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October 10, 2022

Labour voters prefer Keir Starmer to Andy Burnham – and all other leading party figures

An exclusive poll suggests the party leader has Labour voters on his side.

By Ben Walker

Despite Labour’s significant poll lead, Keir Starmer still doesn’t inspire. One in three Britons are yet to properly form a view of him. A recurrent theme among focus groups is the shrug of the shoulders and an “eh?” when asked for a view on the Labour leader. Even the party’s base, those who voted Labour in 2019, have been ambivalent about him. But of all the high-profile Labour figures, he is presently the party’s biggest, and perhaps the only, draw.

According to exclusive polling for the New Statesman by Redfield & Wilton Strategies*, taken in the immediate aftermath of the 2022 Labour Party conference, six in ten of those who backed the party in 2019 have a favourable view of the leader. Just 14 per cent have an unfavourable view.

Compared with Jeremy Corbyn, who led the party these respondents voted for in 2019, you’ll note a marked difference. Just 46 per cent of Labour’s base view the former Labour leader favourably, while 29 per cent do not.

[See also: Keir Starmer is boring but “left-wing like me”, say Labour voters]

Starmer is the only Labour figure polled to pull in a majority of Labour supporters. Andy Burnham, the popular Manchester mayor perpetually perceived to have designs on the leadership, is liked by just 46 per cent of the party’s base. The deputy Labour leader Angela Rayner comes third, liked by 42 per cent. Rachel Reeves, the shadow chancellor, is liked by just 26 per cent of Labour voters.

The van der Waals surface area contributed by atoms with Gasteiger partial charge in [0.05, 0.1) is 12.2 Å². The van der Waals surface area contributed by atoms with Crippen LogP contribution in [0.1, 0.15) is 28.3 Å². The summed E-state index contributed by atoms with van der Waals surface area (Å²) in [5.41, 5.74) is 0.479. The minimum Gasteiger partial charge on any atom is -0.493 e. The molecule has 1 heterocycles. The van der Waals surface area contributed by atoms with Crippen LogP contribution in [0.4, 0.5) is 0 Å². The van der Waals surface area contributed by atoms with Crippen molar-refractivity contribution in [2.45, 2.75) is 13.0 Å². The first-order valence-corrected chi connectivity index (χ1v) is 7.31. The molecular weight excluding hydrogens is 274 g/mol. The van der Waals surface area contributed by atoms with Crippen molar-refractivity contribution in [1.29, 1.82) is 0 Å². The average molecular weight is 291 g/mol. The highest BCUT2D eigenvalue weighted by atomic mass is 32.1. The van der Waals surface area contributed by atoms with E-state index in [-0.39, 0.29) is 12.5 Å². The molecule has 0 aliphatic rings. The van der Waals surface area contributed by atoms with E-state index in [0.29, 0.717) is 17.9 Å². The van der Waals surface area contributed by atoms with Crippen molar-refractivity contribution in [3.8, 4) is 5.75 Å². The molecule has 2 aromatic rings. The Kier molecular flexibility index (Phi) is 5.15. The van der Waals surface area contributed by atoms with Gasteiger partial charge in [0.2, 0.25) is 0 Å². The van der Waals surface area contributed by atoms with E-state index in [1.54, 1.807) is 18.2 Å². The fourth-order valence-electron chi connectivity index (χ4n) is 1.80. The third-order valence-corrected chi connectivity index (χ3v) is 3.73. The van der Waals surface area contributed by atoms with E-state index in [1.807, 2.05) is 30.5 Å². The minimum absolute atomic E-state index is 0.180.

Lisa Nandy, the shadow levelling-up secretary who ran against Starmer to be leader, is also liked by just 26 per cent of people who voted for the party last time. That’s not to say she’s disliked by 74 per cent. Rather, 69 per cent just don’t know what opinion to have on her – either because they don’t know her, or don’t know her enough.

This is a poll of Labour voters, not members. The average Briton spends little time paying attention to the news. The median voter hears news bulletins on the TV or radio every other day, if not once a week. For 63 per cent of Labour voters not to know what to think about David Lammy is not a failure on Lammy's part; it's the reality of the voting public. It is hard to break through.

Starmer’s 62 per cent approval among Labour voters is an improvement on previous months. There have been instances when the pollster Ipsos Mori has found Labour voters near split on what to think of him.

This polling suggests Starmer has the base wrapped up. Now, he has to grow that base to a size that can win him an election.

*Polling of 2,500 voters in Britain who voted Labour in the 2019 general election, carried out on 28-29 September.

[See also: Britain Predicts: who will win the next election?]

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